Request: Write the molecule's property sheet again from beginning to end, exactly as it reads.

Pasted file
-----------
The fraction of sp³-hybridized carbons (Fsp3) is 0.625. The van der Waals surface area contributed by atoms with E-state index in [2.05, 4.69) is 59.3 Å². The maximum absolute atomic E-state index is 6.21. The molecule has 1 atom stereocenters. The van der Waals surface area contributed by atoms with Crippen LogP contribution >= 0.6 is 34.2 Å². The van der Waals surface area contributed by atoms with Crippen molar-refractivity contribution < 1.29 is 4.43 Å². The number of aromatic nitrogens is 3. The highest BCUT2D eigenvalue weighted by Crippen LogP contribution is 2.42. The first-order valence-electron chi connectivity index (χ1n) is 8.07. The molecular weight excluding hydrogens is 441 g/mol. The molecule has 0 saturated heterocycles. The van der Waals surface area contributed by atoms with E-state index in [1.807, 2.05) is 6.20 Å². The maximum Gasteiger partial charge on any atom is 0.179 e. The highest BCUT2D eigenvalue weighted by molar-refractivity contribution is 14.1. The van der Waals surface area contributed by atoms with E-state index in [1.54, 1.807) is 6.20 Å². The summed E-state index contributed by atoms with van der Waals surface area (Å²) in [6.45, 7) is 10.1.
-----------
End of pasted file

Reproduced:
The fraction of sp³-hybridized carbons (Fsp3) is 0.625. The van der Waals surface area contributed by atoms with E-state index in [2.05, 4.69) is 59.3 Å². The maximum absolute atomic E-state index is 6.21. The molecule has 1 atom stereocenters. The van der Waals surface area contributed by atoms with Crippen LogP contribution >= 0.6 is 34.2 Å². The van der Waals surface area contributed by atoms with Crippen molar-refractivity contribution < 1.29 is 4.43 Å². The number of aromatic nitrogens is 3. The highest BCUT2D eigenvalue weighted by Crippen LogP contribution is 2.42. The first-order valence-electron chi connectivity index (χ1n) is 8.07. The molecular weight excluding hydrogens is 441 g/mol. The molecule has 0 saturated heterocycles. The van der Waals surface area contributed by atoms with E-state index in [1.807, 2.05) is 6.20 Å². The maximum Gasteiger partial charge on any atom is 0.179 e. The highest BCUT2D eigenvalue weighted by molar-refractivity contribution is 14.1. The van der Waals surface area contributed by atoms with E-state index in [1.54, 1.807) is 6.20 Å². The summed E-state index contributed by atoms with van der Waals surface area (Å²) in [6.45, 7) is 10.1.